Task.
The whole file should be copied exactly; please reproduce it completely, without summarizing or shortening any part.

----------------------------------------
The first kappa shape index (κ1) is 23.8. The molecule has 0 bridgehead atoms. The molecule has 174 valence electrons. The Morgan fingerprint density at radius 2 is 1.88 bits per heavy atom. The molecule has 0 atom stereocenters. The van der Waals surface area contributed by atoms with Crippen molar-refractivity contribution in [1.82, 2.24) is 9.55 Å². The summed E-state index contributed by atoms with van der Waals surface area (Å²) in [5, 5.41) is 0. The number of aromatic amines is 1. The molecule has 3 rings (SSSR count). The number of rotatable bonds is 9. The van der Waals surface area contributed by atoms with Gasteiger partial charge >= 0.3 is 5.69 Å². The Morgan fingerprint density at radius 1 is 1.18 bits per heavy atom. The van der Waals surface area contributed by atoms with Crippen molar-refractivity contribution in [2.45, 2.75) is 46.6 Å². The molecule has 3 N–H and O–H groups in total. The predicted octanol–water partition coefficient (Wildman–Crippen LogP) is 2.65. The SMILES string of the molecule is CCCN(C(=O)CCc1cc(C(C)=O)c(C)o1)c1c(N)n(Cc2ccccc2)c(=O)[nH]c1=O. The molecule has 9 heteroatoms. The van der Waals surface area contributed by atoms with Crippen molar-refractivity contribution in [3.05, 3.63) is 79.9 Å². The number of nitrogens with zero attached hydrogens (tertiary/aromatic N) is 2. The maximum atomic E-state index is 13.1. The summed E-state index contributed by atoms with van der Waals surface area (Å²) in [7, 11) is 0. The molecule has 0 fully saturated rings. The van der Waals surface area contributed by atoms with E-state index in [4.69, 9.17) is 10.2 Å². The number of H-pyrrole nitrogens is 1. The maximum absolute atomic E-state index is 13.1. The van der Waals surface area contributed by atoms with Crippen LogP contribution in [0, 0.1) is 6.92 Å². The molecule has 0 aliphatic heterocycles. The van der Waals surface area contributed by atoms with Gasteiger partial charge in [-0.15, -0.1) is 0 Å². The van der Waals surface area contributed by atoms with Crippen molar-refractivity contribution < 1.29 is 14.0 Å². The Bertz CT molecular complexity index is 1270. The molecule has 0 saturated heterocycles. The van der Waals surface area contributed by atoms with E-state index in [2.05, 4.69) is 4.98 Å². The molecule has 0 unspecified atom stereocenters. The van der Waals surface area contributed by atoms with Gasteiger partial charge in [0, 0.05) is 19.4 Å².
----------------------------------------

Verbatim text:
The first kappa shape index (κ1) is 23.8. The molecule has 0 bridgehead atoms. The molecule has 174 valence electrons. The Morgan fingerprint density at radius 2 is 1.88 bits per heavy atom. The molecule has 0 atom stereocenters. The van der Waals surface area contributed by atoms with Crippen molar-refractivity contribution in [1.82, 2.24) is 9.55 Å². The summed E-state index contributed by atoms with van der Waals surface area (Å²) in [5, 5.41) is 0. The number of aromatic amines is 1. The molecule has 3 rings (SSSR count). The number of rotatable bonds is 9. The van der Waals surface area contributed by atoms with Gasteiger partial charge >= 0.3 is 5.69 Å². The Morgan fingerprint density at radius 1 is 1.18 bits per heavy atom. The van der Waals surface area contributed by atoms with Crippen molar-refractivity contribution in [2.45, 2.75) is 46.6 Å². The molecule has 3 N–H and O–H groups in total. The predicted octanol–water partition coefficient (Wildman–Crippen LogP) is 2.65. The SMILES string of the molecule is CCCN(C(=O)CCc1cc(C(C)=O)c(C)o1)c1c(N)n(Cc2ccccc2)c(=O)[nH]c1=O. The molecule has 9 heteroatoms. The van der Waals surface area contributed by atoms with Crippen molar-refractivity contribution in [3.05, 3.63) is 79.9 Å². The number of nitrogens with zero attached hydrogens (tertiary/aromatic N) is 2. The maximum atomic E-state index is 13.1. The summed E-state index contributed by atoms with van der Waals surface area (Å²) in [7, 11) is 0. The molecule has 0 fully saturated rings. The van der Waals surface area contributed by atoms with E-state index in [4.69, 9.17) is 10.2 Å². The number of H-pyrrole nitrogens is 1. The maximum absolute atomic E-state index is 13.1. The van der Waals surface area contributed by atoms with Crippen LogP contribution in [0, 0.1) is 6.92 Å². The molecule has 0 aliphatic heterocycles. The van der Waals surface area contributed by atoms with Gasteiger partial charge in [-0.15, -0.1) is 0 Å². The van der Waals surface area contributed by atoms with Crippen molar-refractivity contribution < 1.29 is 14.0 Å². The Bertz CT molecular complexity index is 1270. The molecule has 0 saturated heterocycles. The van der Waals surface area contributed by atoms with E-state index in [2.05, 4.69) is 4.98 Å². The molecule has 0 unspecified atom stereocenters. The van der Waals surface area contributed by atoms with Gasteiger partial charge in [0, 0.05) is 19.4 Å².